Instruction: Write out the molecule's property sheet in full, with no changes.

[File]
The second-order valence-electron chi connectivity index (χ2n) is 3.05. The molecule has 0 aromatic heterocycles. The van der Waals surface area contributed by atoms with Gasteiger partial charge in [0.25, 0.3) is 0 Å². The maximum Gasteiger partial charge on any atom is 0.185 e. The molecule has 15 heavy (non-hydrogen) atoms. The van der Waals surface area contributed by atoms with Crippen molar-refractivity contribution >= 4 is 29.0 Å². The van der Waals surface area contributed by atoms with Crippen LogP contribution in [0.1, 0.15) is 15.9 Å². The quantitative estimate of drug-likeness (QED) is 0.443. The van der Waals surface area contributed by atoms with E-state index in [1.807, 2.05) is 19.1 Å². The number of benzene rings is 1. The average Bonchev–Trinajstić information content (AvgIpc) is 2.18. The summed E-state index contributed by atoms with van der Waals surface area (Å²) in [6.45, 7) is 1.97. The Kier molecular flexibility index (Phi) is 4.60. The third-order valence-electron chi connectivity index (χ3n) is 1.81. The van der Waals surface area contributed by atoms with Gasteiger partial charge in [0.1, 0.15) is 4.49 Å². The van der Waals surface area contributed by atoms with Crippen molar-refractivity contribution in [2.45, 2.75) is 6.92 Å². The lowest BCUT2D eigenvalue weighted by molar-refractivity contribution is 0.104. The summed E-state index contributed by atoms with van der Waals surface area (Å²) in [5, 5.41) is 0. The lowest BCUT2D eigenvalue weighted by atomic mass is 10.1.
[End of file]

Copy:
The second-order valence-electron chi connectivity index (χ2n) is 3.05. The molecule has 0 aromatic heterocycles. The van der Waals surface area contributed by atoms with Gasteiger partial charge in [0.25, 0.3) is 0 Å². The maximum Gasteiger partial charge on any atom is 0.185 e. The molecule has 15 heavy (non-hydrogen) atoms. The van der Waals surface area contributed by atoms with Crippen molar-refractivity contribution >= 4 is 29.0 Å². The van der Waals surface area contributed by atoms with Crippen LogP contribution in [0.1, 0.15) is 15.9 Å². The quantitative estimate of drug-likeness (QED) is 0.443. The van der Waals surface area contributed by atoms with E-state index in [1.807, 2.05) is 19.1 Å². The number of benzene rings is 1. The average Bonchev–Trinajstić information content (AvgIpc) is 2.18. The summed E-state index contributed by atoms with van der Waals surface area (Å²) in [6.45, 7) is 1.97. The Kier molecular flexibility index (Phi) is 4.60. The third-order valence-electron chi connectivity index (χ3n) is 1.81. The van der Waals surface area contributed by atoms with Gasteiger partial charge in [0.1, 0.15) is 4.49 Å². The van der Waals surface area contributed by atoms with Crippen molar-refractivity contribution in [2.45, 2.75) is 6.92 Å². The lowest BCUT2D eigenvalue weighted by molar-refractivity contribution is 0.104. The summed E-state index contributed by atoms with van der Waals surface area (Å²) in [5, 5.41) is 0. The lowest BCUT2D eigenvalue weighted by atomic mass is 10.1.